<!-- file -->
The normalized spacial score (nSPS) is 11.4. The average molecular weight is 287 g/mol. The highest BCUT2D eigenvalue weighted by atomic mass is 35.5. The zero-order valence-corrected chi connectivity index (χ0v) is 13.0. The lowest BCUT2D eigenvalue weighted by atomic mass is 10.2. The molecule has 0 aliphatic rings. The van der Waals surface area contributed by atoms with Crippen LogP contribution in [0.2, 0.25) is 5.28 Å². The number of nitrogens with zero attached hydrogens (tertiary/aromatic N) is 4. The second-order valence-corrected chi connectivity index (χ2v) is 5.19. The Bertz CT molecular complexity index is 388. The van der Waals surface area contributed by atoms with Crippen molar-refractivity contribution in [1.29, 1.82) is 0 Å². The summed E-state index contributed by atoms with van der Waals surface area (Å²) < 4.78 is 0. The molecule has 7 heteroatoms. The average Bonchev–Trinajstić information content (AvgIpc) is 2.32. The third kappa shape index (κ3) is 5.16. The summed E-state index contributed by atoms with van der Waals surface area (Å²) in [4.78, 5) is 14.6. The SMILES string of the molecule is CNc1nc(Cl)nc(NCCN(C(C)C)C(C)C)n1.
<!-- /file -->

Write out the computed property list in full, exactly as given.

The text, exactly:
The normalized spacial score (nSPS) is 11.4. The average molecular weight is 287 g/mol. The highest BCUT2D eigenvalue weighted by atomic mass is 35.5. The zero-order valence-corrected chi connectivity index (χ0v) is 13.0. The lowest BCUT2D eigenvalue weighted by atomic mass is 10.2. The molecule has 0 aliphatic rings. The van der Waals surface area contributed by atoms with Crippen LogP contribution in [0.2, 0.25) is 5.28 Å². The number of nitrogens with zero attached hydrogens (tertiary/aromatic N) is 4. The second-order valence-corrected chi connectivity index (χ2v) is 5.19. The Bertz CT molecular complexity index is 388. The van der Waals surface area contributed by atoms with Crippen molar-refractivity contribution in [1.29, 1.82) is 0 Å². The summed E-state index contributed by atoms with van der Waals surface area (Å²) < 4.78 is 0. The molecule has 7 heteroatoms. The average Bonchev–Trinajstić information content (AvgIpc) is 2.32. The third kappa shape index (κ3) is 5.16. The summed E-state index contributed by atoms with van der Waals surface area (Å²) in [4.78, 5) is 14.6. The SMILES string of the molecule is CNc1nc(Cl)nc(NCCN(C(C)C)C(C)C)n1.